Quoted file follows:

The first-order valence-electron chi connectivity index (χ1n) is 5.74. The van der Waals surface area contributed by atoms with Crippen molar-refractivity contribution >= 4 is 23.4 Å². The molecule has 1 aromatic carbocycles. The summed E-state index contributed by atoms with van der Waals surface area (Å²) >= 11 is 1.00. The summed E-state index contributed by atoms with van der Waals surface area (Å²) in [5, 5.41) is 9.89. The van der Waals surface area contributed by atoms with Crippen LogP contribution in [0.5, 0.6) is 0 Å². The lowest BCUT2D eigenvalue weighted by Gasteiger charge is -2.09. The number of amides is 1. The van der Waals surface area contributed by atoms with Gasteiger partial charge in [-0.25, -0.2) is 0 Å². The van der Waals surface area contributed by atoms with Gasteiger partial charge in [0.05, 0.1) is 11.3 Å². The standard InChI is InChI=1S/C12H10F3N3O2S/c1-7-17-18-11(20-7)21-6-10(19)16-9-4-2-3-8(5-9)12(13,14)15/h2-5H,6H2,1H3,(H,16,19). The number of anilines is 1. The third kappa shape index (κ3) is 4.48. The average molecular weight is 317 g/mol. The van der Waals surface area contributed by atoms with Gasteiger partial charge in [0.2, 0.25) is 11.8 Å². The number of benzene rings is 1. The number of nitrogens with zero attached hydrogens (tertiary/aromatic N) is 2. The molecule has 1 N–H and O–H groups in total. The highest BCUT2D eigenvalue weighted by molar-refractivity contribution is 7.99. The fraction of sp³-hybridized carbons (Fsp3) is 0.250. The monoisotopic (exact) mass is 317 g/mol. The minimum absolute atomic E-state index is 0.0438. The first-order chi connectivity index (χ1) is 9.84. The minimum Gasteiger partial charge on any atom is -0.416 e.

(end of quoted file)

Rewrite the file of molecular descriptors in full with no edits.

The first-order valence-electron chi connectivity index (χ1n) is 5.74. The van der Waals surface area contributed by atoms with Crippen molar-refractivity contribution >= 4 is 23.4 Å². The molecule has 1 aromatic carbocycles. The summed E-state index contributed by atoms with van der Waals surface area (Å²) >= 11 is 1.00. The summed E-state index contributed by atoms with van der Waals surface area (Å²) in [5, 5.41) is 9.89. The van der Waals surface area contributed by atoms with Crippen LogP contribution in [0.5, 0.6) is 0 Å². The lowest BCUT2D eigenvalue weighted by Gasteiger charge is -2.09. The number of amides is 1. The van der Waals surface area contributed by atoms with Gasteiger partial charge in [-0.25, -0.2) is 0 Å². The van der Waals surface area contributed by atoms with Gasteiger partial charge in [0.05, 0.1) is 11.3 Å². The standard InChI is InChI=1S/C12H10F3N3O2S/c1-7-17-18-11(20-7)21-6-10(19)16-9-4-2-3-8(5-9)12(13,14)15/h2-5H,6H2,1H3,(H,16,19). The number of anilines is 1. The third kappa shape index (κ3) is 4.48. The average molecular weight is 317 g/mol. The van der Waals surface area contributed by atoms with Gasteiger partial charge in [0.2, 0.25) is 11.8 Å². The number of benzene rings is 1. The number of nitrogens with zero attached hydrogens (tertiary/aromatic N) is 2. The molecule has 1 N–H and O–H groups in total. The highest BCUT2D eigenvalue weighted by molar-refractivity contribution is 7.99. The fraction of sp³-hybridized carbons (Fsp3) is 0.250. The monoisotopic (exact) mass is 317 g/mol. The minimum absolute atomic E-state index is 0.0438. The first-order chi connectivity index (χ1) is 9.84. The minimum Gasteiger partial charge on any atom is -0.416 e.